ABOVE Built in 1790 and expanded in 1883, the house is supposedly one of three erected for brothers on the same lot.
TEXT BY SARA ANNE DONNELLY
PHOTOGRAPHED BY JEFF ROBERTS
“My goal is that this house has character, that it’s unique,” says Jeff Roberts, who bought his 1790 New Gloucester farmhouse five years ago and has been filling it with peculiar stuff ever since. “Everything here’s a little ridiculous. I mean, this is a duck.” He picks up a brass lamp shaped like a mallard with a shade where its head should be. The bird sits on a low, cobalt metal locker-turned-liquor-cabinet in the dining room, which also features a sake pot in the shape of a tuna, two sculptures of Ganesha, the Hindu elephant god, a banner from a Tokyo yakitori shop, a 1970s yellow-plastic serving tray emblazoned with the command “EAT!,” and seven identical white clocks, each displaying a different, arbitrary time. “It makes no sense,” Roberts says. Maybe, I offer, it all makes sense together? He laughs for a while before replying: “Sort of?”
ABOVE 1) In the hallway, a vintage Deering Ice Cream bucket serves as a planter. 2) Rich wall colors backdrop a funky mix of souvenirs, gifts, and vintage finds in Jeff Roberts’s New Gloucester farmhouse. 3) Roberts punched up the kitchen with a vintage rug from Portia’s Barn, in Portland, walnut oyster platters from Hope’s Oyster River Joinery, and brass peafowl door handles from India that he attached to the refrigerator. 4) In the first-floor bath, oceanic Hygge & West wallpaper complements an sea-urchin-shaped sink from Boothbay Harbor’s Ae Ceramics.
Before the pandemic, Roberts was peripatetic. Every summer and fall, he’d be here, shooting homes for magazines like this one as a freelance photographer. The rest of the year, he traveled as much as possible, often with an extra empty suitcase so “I could bring back all the art in the world.” Roberts has had wanderlust since he was 15, when a family friend invited him and his father to hike Mount Kilimanjaro. Soon after, he trekked the Himalayas and toyed with becoming a guide before deciding on college instead. “But those two trips defined the groundwork of who I am,” he says. To date, he’s visited 40 countries, picking up mementos that, along with thrift-store finds and kooky gifts from friends, decorate every nook and carved mantel in this five-bedroom house. In the stairwell, there’s the Naga-warrior’s necklace given to him by an Indian village elder; in the living room, the French brass ticket window from his mother’s friend; and in the downstairs bath he renovated himself, the portrait of a stranger, found at South Portland vintage shop Bonny Read, above the toilet. “I don’t know who this lady is and I have to make eye contact with her whenever I use the facilities,” he says.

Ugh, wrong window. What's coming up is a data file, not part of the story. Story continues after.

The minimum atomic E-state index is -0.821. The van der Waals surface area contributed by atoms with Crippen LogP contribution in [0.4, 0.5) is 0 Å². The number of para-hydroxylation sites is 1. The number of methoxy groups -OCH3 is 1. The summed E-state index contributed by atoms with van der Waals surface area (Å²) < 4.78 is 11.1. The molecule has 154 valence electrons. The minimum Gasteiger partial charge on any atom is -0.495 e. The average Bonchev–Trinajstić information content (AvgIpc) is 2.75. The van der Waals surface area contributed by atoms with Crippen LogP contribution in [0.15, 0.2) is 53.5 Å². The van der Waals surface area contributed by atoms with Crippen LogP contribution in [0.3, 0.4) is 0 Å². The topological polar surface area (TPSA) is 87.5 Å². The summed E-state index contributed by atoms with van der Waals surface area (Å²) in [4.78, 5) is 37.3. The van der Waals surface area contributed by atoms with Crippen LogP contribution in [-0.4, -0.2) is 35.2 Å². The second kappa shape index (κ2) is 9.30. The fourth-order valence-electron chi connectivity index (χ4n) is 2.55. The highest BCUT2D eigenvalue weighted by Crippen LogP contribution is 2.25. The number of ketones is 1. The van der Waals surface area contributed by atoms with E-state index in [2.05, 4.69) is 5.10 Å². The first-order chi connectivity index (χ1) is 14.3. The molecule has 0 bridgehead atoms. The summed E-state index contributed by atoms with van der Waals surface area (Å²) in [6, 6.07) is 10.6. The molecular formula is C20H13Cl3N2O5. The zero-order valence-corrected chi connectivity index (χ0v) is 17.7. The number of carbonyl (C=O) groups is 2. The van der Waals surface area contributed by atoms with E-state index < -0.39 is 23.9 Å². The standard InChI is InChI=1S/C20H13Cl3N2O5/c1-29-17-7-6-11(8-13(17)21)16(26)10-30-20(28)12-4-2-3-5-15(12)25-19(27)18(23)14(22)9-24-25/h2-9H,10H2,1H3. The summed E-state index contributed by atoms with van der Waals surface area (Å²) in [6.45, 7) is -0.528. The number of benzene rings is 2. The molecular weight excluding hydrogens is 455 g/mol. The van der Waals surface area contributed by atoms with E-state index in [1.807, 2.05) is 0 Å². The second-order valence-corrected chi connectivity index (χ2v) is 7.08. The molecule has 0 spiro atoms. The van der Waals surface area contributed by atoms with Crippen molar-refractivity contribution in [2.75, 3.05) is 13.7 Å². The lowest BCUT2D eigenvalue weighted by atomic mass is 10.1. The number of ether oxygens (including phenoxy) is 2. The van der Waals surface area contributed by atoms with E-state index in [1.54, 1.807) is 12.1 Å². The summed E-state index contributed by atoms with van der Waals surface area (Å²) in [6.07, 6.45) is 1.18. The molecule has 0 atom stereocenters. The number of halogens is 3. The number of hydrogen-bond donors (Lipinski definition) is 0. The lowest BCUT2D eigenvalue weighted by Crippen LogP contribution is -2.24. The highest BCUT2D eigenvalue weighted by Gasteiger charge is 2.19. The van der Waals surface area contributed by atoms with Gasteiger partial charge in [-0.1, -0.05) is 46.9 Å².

ABOVE 1) Above the living-room mantel, a Mahakala mask from India presides over eclectic art, including a wooden water buffalo from Portland-Flea-for-All. 2) West Elm sofas face a coffee table, made by Roberts, in the library, where a vintage map hides a TV.
Maybe the strangest thing about Roberts’s Dionysian décor? It manages, somehow, to feel soothing. Surfaces are kept clutter-free, curiosities often do double duty (Roberts loves converting knickknacks into lamps, for example), and repurposed pieces hide “less-than-beautiful” necessities. On the upstairs landing, a vintage green cabinet for ambulance stretchers hides bed linens; in the dining room, IKEA cork-board wardrobes contain cookware; in the kitchen, a red Craftsman tool bench holds coffee and mugs; and in the library, a vintage pull-down map covers a television. “If I can tuck the utilitarian things away, it gives me room to display the things that bring me joy,” he says.
ABOVE 1) In the sunroom, a stuffed cactus from Portland-Flea-for-All shares a corner with an altar candlestick from the Auburn Novelty Shop and an acrylic by Roberts’s friend/tattoo artist, Spencer Hodgson, of Minneapolis. 2) Roberts made the daybed from pallets and an Anthropologie mattress. An Alex Katz–like acrylic from Portland-Flea-for-All crowns the IKEA dining-room table. 3) In Roberts’s bedroom, Toots basks on a vintage Hudson Bay wool blanket; the vintage Navy trunk is from Pillars, in Freeport.
Few bring Roberts more joy — and occasional heartbreak — than his rarest finds. Take his Seletti lamp, a white resin monkey clutching a lightbulb, that dangles from a rope in the dining room. Roberts first saw one in Iceland, but couldn’t haul it home. A year later, he tracked one down through a Dutch company. “I was so excited. Nobody is going to have this,” he thought. And then, in Portland one day, he spotted the same fixture in the window at the gift shop Abacus. “I was like, noooo! Nooooo!”